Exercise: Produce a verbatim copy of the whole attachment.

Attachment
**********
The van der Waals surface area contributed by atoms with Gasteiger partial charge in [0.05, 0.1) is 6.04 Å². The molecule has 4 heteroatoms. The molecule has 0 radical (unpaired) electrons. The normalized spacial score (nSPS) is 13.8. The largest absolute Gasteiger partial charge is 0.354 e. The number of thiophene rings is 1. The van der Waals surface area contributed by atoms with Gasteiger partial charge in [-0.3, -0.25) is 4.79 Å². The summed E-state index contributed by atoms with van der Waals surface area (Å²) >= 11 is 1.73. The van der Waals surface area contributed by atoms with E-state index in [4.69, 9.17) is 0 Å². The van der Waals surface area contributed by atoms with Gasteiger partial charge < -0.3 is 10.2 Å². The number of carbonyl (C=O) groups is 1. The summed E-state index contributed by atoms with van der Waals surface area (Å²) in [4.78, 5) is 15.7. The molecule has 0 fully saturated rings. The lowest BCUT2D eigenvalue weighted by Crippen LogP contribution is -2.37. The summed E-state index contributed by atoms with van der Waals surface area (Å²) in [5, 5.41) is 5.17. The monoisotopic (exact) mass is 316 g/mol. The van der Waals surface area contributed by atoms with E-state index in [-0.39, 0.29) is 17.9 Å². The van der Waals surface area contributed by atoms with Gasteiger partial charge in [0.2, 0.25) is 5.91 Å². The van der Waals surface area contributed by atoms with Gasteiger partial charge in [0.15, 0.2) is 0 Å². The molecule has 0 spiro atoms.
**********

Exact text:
The van der Waals surface area contributed by atoms with Gasteiger partial charge in [0.05, 0.1) is 6.04 Å². The molecule has 4 heteroatoms. The molecule has 0 radical (unpaired) electrons. The normalized spacial score (nSPS) is 13.8. The largest absolute Gasteiger partial charge is 0.354 e. The number of thiophene rings is 1. The van der Waals surface area contributed by atoms with Gasteiger partial charge in [-0.3, -0.25) is 4.79 Å². The summed E-state index contributed by atoms with van der Waals surface area (Å²) >= 11 is 1.73. The van der Waals surface area contributed by atoms with E-state index in [4.69, 9.17) is 0 Å². The van der Waals surface area contributed by atoms with Gasteiger partial charge < -0.3 is 10.2 Å². The number of carbonyl (C=O) groups is 1. The summed E-state index contributed by atoms with van der Waals surface area (Å²) in [4.78, 5) is 15.7. The molecule has 0 fully saturated rings. The lowest BCUT2D eigenvalue weighted by Crippen LogP contribution is -2.37. The summed E-state index contributed by atoms with van der Waals surface area (Å²) in [5, 5.41) is 5.17. The monoisotopic (exact) mass is 316 g/mol. The van der Waals surface area contributed by atoms with E-state index in [-0.39, 0.29) is 17.9 Å². The van der Waals surface area contributed by atoms with Gasteiger partial charge in [0.2, 0.25) is 5.91 Å². The van der Waals surface area contributed by atoms with Gasteiger partial charge in [0.15, 0.2) is 0 Å². The molecule has 0 spiro atoms.